Backup Windows operating system to 3TB External USB Hard Drive

  I have a problem backing up SBS2011 using native Windows Server Backup to any external USB HD bigger than 2TB. Also I had to reduce the partition size to < 2TB on SBS2011 server because if the partition is greater than 2TB, it won't backup either. So 2TB barrier seemed to apply on both external USB HD size and internal hard drive partition.
  That said, I have following questions as I am thinking about purchasing Seagate FreeAgent Back Up Plus Desk 3 TB HDs (Mfg Part# STCA3000101)

  (1) Has much changed since last year in terms of 2TB barrrier on SBS2011?
  (2) Does 2TB barrier apply to Windows 7 or Windows 8 operating systems if I use native windows backup software?

  I would like to hear from experts who have used 3 or 4TB external USB drives.

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Jeffrey Kane - TechSoEasyConnect With a Mentor Principal ConsultantCommented:
I'd like to know why your backup is so large?

You really need to consider the functionality of your storage and understand how long it would take to actually recover/restore a volume that large in an SBS environment.

I've seen 1TB RAIDs take upwards of 3 days to repair if the RAID fails.  (Of course in lareger environments you wouldn't have everything that runs a business stored on a 1TB RAID 1, but in SBS-Land, this is often the case).

If your server failed and you had to do a bare-metal-recovery, it could take upwards of 15 hours to restore a 2TB volume -- meaning you could lose an entire day's productivity.

Backing up that much data to a USB attached drive could also take 12-15 hours for the Full Backup -- this could run into your operational hours -- dragging down the performance of the entire operation.

SBS 2011 operates very nicely with a total of 1TB, ideally split with about 140-200GB for the System Drive and the remainder for Data.  When this backs up using the built-in SBS Backup it will run each volume as a separate job + system state.  I've successfully used a pair of 1.5TB drives for this with great success.

If you have larger data requirements, I would first ask if ALL of the data needs to be backed up daily?  Or is some of it archival?  For Archival data, you can place that on a Read-Only volume and keep a copy of it offsite -- no need to back it up at all.  

If you have larger, dynamic/changing data requirements, then you really should be looking at a proper data storage solution with offsite redundancy.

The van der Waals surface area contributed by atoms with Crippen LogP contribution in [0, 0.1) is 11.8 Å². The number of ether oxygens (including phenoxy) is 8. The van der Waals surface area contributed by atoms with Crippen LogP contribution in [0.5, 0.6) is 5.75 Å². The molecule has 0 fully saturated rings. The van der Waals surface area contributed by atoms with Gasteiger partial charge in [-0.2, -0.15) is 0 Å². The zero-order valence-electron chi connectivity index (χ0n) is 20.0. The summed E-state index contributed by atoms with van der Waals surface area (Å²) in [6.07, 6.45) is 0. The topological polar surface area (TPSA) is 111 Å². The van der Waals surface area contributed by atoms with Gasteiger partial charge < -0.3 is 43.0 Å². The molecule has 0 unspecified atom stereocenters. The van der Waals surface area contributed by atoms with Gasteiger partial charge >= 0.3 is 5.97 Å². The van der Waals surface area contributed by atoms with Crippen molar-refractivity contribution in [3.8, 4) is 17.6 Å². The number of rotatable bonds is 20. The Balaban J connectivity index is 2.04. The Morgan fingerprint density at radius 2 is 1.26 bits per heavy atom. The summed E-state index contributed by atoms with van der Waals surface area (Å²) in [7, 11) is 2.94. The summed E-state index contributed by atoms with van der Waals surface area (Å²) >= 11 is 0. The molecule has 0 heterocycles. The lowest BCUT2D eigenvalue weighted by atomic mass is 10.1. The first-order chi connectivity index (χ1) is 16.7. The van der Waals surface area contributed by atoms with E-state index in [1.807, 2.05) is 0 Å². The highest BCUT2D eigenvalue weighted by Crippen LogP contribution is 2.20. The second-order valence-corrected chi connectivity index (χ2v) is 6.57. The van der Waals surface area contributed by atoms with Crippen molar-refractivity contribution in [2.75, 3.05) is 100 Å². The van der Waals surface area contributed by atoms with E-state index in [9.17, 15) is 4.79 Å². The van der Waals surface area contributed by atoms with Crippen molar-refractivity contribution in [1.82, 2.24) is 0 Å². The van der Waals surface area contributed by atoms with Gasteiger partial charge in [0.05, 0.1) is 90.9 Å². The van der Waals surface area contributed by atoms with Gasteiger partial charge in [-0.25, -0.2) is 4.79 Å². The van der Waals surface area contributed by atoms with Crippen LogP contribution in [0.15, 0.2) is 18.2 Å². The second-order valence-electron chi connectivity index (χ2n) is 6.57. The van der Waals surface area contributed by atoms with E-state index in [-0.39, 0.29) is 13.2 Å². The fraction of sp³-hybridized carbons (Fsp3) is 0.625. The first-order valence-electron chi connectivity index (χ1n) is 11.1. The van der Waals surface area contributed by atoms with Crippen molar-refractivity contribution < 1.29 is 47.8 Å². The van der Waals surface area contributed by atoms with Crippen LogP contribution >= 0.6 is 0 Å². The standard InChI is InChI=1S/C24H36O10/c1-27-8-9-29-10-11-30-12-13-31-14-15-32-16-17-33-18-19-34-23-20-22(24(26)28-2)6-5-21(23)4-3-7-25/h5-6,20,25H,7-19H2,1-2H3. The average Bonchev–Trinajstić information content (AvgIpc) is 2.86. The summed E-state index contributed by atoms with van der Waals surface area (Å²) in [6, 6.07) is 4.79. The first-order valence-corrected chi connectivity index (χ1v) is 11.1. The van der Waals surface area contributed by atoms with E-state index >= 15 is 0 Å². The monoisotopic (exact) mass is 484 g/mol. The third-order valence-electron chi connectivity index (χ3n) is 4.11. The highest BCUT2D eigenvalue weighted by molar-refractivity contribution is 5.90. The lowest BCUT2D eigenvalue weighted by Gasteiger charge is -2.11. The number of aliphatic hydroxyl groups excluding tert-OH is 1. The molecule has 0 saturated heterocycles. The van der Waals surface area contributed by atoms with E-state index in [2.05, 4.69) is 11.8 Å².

Trying to wrangle a 2TB or more Small Business Server will only cause you trouble -- because its just not designed to be that big.

WORKS2011Austin Tech CompanyCommented:
Have you seen this. Check the drive sector size.
Sushil SonawaneCommented:
You can take your backup having hard disk size more than 2 TB.

The maximum partition size for an MBR-partitioned disk is around 2TB - every version of windows is perfectly capable of handling this.

To go beyond 2TB you need to use GPT-partitioned disks. Only 64-bit versions of Windows can be installed on such a disk, and your motherboard needs to have an EFI BIOS in order to boot from it.


For more info refer below links:
sgleeAuthor Commented:
I agree with you. I am currently using 2TB USB backup drive. Windows Server backup does a nice job in backing up the data incrementally and it fits the bill for now. I was just curious if there has been any change or solution to "2TB limitation" as I will be setting up a couple of more SBS2011 systems. That is all.  Of course I would prefer 3TB or 4TB over 2TB as they will keep more days of files.
If I have to tweak the stuff around to make it work, it is not worth to me.  I will just stick to 2TB for now.
Jeffrey Kane - TechSoEasyPrincipal ConsultantCommented:
You don't really need THAT much more storage to keep a lot more backup versions.  Because  the only additional space the "changed bits" of the files -- not complete copies of them.

I have a client that has a Server 2012 Essentials with about 300GB of data and 12 workstations attached to the network that the server also backs up nightly (full images of the workstations is the default in Server 2012 Essentials).  All of this fits quite nicely on two rotating 1.5TB drives and we have at least 45 backup versions available.

The bottom line is that you don't want to tweak anything to be able to use larger drives -- they will just take longer to backup/restore.  If you have a need to archive older backups (ie, for compliance) you can always just replace your current backup drives -- starting a fresh backup set and put the old ones in the vault for safekeeping.

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